public ModelMap employeeHandler(@RequestParam("employeeId") Long employeeId) {
        return new ModelMap(employeeService.obtainEmployeeById(employeeId));
    }

    @RequestMapping("/showplannedtraining.view")
    public ModelMap showTrainingPlanForEmployeeHandler(@RequestParam("employeeId") Long employeeId) {
        ModelMap map = new ModelMap(employeeService.obtainEmployeeById(employeeId));
        map.addAttribute("trainingList",trainingService.obtainAllTrainings());
        return map;
    }
}

As you can see we just use one annotation on class level, the @Controller. The next annotation is pretty obvious, @Autowired. This one is used by the spring framework to insert the asked objects of type EmployeeService and TrainingService. Now the new stuff starts. The first method "employeesHandler", the name itself is not important, is annotated with the "RequestMapping" attribute. Here we specify that this method should be called as a response to the url "employees.view". The return parameter for this method is the ModelMap, a special class that is easy to read from in the jsp. In this method we put a list of employees in the map.

In the next method we introduce the next annotation, we now respond to the url "employee.view" and we read a parameter from the request.

... employeeHandler (@RequestParam("employeeId") Long employeeId)

... employeeHandler (@RequestParam(value="employeeId", required=false) Long employeeId)

The first example is the default way of doing, the parameter is required, in the second line I have given the example for a non required parameter. More on this later when handling a POST request. In these methods there is no explicit return string, so the url is used to determine the jsp to go to. In the example of employees.view, we go to employees.jsp.

We move on to another class, now we will have a look at a form handling class. This Controller is used to prepare the view with the form (a GET request) and to handle the submit of the form (a POST request).

@Controller
@RequestMapping("/editproject.view")
@SessionAttributes("project")
public class EditProjectController {
    private static final String REDIRECT_PROJECTS_VIEW = "redirect:projects.view";
    private static final String VIEW_NAME_FORM = "projectForm";
    private static final String SESSION_OBJECT_NAME = "project";

    private ProjectService projectService;

    @Autowired
    public EditProjectController(ProjectService projectService) {
        this.projectService = projectService;
    }

    @RequestMapping(method = RequestMethod.GET)
    public String setupForm(@RequestParam("projectId") long projectId, ModelMap modelMap) {
        Project project = projectService.obtainProjectById(projectId);
        modelMap.addAttribute(project);
        return VIEW_NAME_FORM;
    }

    @RequestMapping(method = RequestMethod.POST)
    public String processFormSubmit(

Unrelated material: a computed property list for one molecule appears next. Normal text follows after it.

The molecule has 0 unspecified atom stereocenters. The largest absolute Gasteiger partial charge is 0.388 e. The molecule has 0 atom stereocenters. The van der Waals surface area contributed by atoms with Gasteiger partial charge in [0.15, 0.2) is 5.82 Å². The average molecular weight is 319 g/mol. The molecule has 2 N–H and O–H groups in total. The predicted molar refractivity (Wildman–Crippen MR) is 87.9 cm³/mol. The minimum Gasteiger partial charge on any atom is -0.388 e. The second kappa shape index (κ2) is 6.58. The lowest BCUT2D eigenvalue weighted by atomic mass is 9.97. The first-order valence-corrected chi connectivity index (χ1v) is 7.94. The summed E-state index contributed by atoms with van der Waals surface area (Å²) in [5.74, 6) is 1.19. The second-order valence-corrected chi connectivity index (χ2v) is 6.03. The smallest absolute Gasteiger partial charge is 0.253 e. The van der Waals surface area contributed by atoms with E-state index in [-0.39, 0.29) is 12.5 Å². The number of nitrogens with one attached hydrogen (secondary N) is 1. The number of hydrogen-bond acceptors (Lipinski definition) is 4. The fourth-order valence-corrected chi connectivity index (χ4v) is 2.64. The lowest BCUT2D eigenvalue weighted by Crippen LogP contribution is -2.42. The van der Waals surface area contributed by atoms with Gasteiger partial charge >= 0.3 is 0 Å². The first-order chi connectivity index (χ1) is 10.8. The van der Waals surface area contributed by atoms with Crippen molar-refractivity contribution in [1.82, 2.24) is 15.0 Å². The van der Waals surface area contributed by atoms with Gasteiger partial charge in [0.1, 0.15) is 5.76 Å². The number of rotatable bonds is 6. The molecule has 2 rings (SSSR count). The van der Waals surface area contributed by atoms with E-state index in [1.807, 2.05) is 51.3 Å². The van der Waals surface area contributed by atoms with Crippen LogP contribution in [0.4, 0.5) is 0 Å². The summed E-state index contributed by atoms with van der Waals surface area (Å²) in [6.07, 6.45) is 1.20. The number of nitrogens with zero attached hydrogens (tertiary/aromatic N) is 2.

@RequestParam(value = ControllerConstants.REQUEST_PARAM_CANCEL, 
                                      required = false) String cancel,
            @ModelAttribute(SESSION_OBJECT_NAME)Project project, 
                                       BindingResult bindingResult, 
                                       SessionStatus status) {
        String returnValue;
        if (ControllerConstants.REQUEST_PARAM_CANCEL_VALUE.equals(cancel)) {
            returnValue = REDIRECT_PROJECTS_VIEW;
        } else if (bindingResult.hasErrors()) {
            returnValue = VIEW_NAME_FORM;
        } else {
            projectService.storeProject(project);
            status.setComplete();
            returnValue = REDIRECT_PROJECTS_VIEW;
        }
        return returnValue;
    }
}

In this controller some things have changed, we now have more annotations at class level. This controller is meant to handle only one url, it does handle a GET as well as a POST request. At class level we now have the "RequestMapping" annotation. We also use the special "SessionAttributes" annotation. Here we tell the springframework to put the form backing object (or command object like we call it in spring) on the session using the specified name. We move on to the next annotation "RequestMapping", this time we do not map the url, but we use the method. In the GET request we look-up the project by using the provided projectId and in the POST request there is some code to handle the CANCEL action. If the submit was successful, we clean-up the session with the methods "setComplete()". The final remark for this class is about return values, in this case they are all strings, these strings are used by the framework to determine the jsp to go to. If you want to do something different, like go to a page and supply an object to present on that page, you can also return a ModelAndView object. The framework will use this to present the right jsp to the visitor. Check the following code to see the example how you can use it.